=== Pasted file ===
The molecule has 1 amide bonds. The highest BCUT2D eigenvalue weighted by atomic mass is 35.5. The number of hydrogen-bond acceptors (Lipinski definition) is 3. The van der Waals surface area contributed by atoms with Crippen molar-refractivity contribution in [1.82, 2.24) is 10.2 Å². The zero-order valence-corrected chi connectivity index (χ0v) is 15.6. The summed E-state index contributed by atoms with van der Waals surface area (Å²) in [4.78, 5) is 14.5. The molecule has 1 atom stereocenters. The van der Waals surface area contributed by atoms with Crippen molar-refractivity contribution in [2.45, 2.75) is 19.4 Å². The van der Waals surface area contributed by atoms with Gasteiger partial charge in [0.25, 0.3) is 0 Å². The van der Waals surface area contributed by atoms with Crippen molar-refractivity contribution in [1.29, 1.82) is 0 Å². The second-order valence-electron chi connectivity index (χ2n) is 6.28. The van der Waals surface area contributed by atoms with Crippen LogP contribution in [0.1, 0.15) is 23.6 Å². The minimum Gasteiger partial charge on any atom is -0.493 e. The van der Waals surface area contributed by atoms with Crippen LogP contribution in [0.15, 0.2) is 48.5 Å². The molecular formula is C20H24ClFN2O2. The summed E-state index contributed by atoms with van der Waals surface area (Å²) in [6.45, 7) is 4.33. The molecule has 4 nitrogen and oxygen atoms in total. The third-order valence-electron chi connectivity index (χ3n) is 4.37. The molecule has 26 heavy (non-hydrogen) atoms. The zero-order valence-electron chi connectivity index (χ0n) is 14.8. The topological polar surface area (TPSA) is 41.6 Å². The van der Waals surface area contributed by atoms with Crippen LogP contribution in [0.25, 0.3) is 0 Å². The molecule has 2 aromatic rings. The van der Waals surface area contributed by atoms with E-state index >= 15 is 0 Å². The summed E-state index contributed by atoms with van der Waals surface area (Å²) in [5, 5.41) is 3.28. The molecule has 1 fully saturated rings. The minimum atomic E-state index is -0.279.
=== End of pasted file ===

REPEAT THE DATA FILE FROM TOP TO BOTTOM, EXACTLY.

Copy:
The molecule has 1 amide bonds. The highest BCUT2D eigenvalue weighted by atomic mass is 35.5. The number of hydrogen-bond acceptors (Lipinski definition) is 3. The van der Waals surface area contributed by atoms with Crippen molar-refractivity contribution in [1.82, 2.24) is 10.2 Å². The zero-order valence-corrected chi connectivity index (χ0v) is 15.6. The summed E-state index contributed by atoms with van der Waals surface area (Å²) in [4.78, 5) is 14.5. The molecule has 1 atom stereocenters. The van der Waals surface area contributed by atoms with Crippen molar-refractivity contribution in [2.45, 2.75) is 19.4 Å². The van der Waals surface area contributed by atoms with Gasteiger partial charge in [0.25, 0.3) is 0 Å². The van der Waals surface area contributed by atoms with Crippen molar-refractivity contribution in [1.29, 1.82) is 0 Å². The second-order valence-electron chi connectivity index (χ2n) is 6.28. The van der Waals surface area contributed by atoms with Crippen LogP contribution in [0.1, 0.15) is 23.6 Å². The minimum Gasteiger partial charge on any atom is -0.493 e. The van der Waals surface area contributed by atoms with Crippen LogP contribution in [0.15, 0.2) is 48.5 Å². The molecular formula is C20H24ClFN2O2. The summed E-state index contributed by atoms with van der Waals surface area (Å²) in [6.45, 7) is 4.33. The molecule has 4 nitrogen and oxygen atoms in total. The third-order valence-electron chi connectivity index (χ3n) is 4.37. The molecule has 26 heavy (non-hydrogen) atoms. The zero-order valence-electron chi connectivity index (χ0n) is 14.8. The topological polar surface area (TPSA) is 41.6 Å². The van der Waals surface area contributed by atoms with Crippen LogP contribution in [0.25, 0.3) is 0 Å². The molecule has 2 aromatic rings. The van der Waals surface area contributed by atoms with E-state index >= 15 is 0 Å². The summed E-state index contributed by atoms with van der Waals surface area (Å²) in [5, 5.41) is 3.28. The molecule has 1 fully saturated rings. The minimum atomic E-state index is -0.279.